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Hannu Aaltonen
Hannu Aaltonen, Arboretum 2003, photo: Hannu Aaltonen
Lauri Astala
Lauri Astala,2006, photo: Päivi Kiuru
Kirsi Kivirinta
Kirsi Kivirinta, 2005, photo: Johnny Korkman
Anu Tuominen
Anu Tuominen,2006,photo: Anu Tuominen
Party at Kaj Franck's street & Arabianranta Walk
22.5. 18:00-20:00
Cooperation in the Arts at Arabianranta

In 2000, the City of Helsinki obliged the developers of Arabianranta to spend 1–2% of the construction costs on art from the very start of construction. The background to this is the City’s profile as a patron of the arts, but it is also a question of respecting the important historical strata of the Vanhakaupunki, Toukola and Arabia areas, something that is clearly evident even in the detailed plans for the areas in question. In practice, the obligation means that competitive bidding proposals for land owned by the City must also include proposals for the art to be placed at the sites. Each work of art is implemented immediately at the stage when the house is built. This obligation added an entirely new function to the building process, and as a consequence, the management group for the area established a post of Art Coordinator at the University of Art and Design. The person appointed to the post was to provide guidance and help in implementing the works of art.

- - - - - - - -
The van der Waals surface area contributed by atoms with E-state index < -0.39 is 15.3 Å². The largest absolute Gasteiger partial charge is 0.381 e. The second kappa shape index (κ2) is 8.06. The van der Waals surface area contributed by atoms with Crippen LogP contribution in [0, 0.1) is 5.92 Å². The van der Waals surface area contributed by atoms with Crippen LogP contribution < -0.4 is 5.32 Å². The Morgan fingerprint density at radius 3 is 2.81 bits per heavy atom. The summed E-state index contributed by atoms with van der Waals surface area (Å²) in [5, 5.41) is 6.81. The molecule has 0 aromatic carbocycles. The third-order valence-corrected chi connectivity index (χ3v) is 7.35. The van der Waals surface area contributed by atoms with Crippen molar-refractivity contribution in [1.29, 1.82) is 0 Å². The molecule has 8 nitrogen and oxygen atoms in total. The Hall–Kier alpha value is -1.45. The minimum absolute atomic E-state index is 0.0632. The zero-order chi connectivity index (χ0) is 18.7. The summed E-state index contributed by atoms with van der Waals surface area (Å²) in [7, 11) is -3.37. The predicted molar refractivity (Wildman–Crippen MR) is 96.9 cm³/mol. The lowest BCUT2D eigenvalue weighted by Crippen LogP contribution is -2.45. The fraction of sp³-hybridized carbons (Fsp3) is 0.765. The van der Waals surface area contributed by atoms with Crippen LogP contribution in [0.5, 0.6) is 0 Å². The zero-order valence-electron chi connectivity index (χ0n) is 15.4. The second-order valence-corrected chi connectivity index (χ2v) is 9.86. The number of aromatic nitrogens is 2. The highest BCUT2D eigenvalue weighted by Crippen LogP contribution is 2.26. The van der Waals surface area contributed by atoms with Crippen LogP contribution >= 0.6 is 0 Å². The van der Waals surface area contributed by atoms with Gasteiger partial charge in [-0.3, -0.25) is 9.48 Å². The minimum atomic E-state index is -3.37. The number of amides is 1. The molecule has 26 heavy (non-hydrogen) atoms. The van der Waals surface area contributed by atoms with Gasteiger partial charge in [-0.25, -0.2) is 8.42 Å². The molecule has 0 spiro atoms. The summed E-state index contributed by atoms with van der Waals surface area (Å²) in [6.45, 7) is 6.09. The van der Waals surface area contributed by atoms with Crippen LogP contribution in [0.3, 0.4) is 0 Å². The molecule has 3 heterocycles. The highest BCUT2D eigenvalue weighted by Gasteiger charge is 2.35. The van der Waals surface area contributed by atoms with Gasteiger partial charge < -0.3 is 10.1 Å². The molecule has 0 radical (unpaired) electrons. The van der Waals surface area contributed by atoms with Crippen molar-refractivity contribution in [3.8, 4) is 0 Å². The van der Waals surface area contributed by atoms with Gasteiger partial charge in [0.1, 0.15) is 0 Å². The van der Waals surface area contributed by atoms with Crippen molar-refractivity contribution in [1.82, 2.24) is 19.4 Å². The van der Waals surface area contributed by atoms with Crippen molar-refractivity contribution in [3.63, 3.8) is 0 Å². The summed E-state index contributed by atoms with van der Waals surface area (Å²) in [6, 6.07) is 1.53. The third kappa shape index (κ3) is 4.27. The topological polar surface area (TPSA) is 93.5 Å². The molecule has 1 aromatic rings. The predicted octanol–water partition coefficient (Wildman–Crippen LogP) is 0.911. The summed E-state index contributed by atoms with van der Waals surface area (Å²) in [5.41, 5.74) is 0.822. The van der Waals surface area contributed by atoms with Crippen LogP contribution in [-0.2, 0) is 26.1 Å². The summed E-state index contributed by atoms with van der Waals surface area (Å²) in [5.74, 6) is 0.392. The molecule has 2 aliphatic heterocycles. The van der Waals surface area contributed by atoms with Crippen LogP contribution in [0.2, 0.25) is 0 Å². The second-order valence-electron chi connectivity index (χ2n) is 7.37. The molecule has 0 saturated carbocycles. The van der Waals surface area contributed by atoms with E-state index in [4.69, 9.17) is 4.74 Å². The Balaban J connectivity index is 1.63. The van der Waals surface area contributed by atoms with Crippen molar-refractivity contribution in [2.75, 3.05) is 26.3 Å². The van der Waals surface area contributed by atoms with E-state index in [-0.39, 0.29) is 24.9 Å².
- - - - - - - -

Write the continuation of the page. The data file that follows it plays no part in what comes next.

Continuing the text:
When building work in the area approached the halfway point in summer 2006, there were 52 art projects in the process of implementation and a further 21–23 existed as proposals or sketches. The works included sculptures, ceramics, graphic concrete, photographs, paintings, mosaics and light installations and community art projects. Their sizes varied from that of a postcard to pieces the height of a six-storey building. Most of the works of art have been placed in the stairwells of the residential blocks.

Planning of the southern part of the area, Toukoranta, has now been completed and construction of the housing in the shoreline blocks can start. Here, art will mainly be placed outdoors: in yards, on facades and next to footpaths or embedded in the surfacing of the footpaths themselves. Lighting will also be used to full advantage. The plan is to develop art projects in Toukoranta that particularly take into account the pupils of nearby schools, including children and young people with disabilities.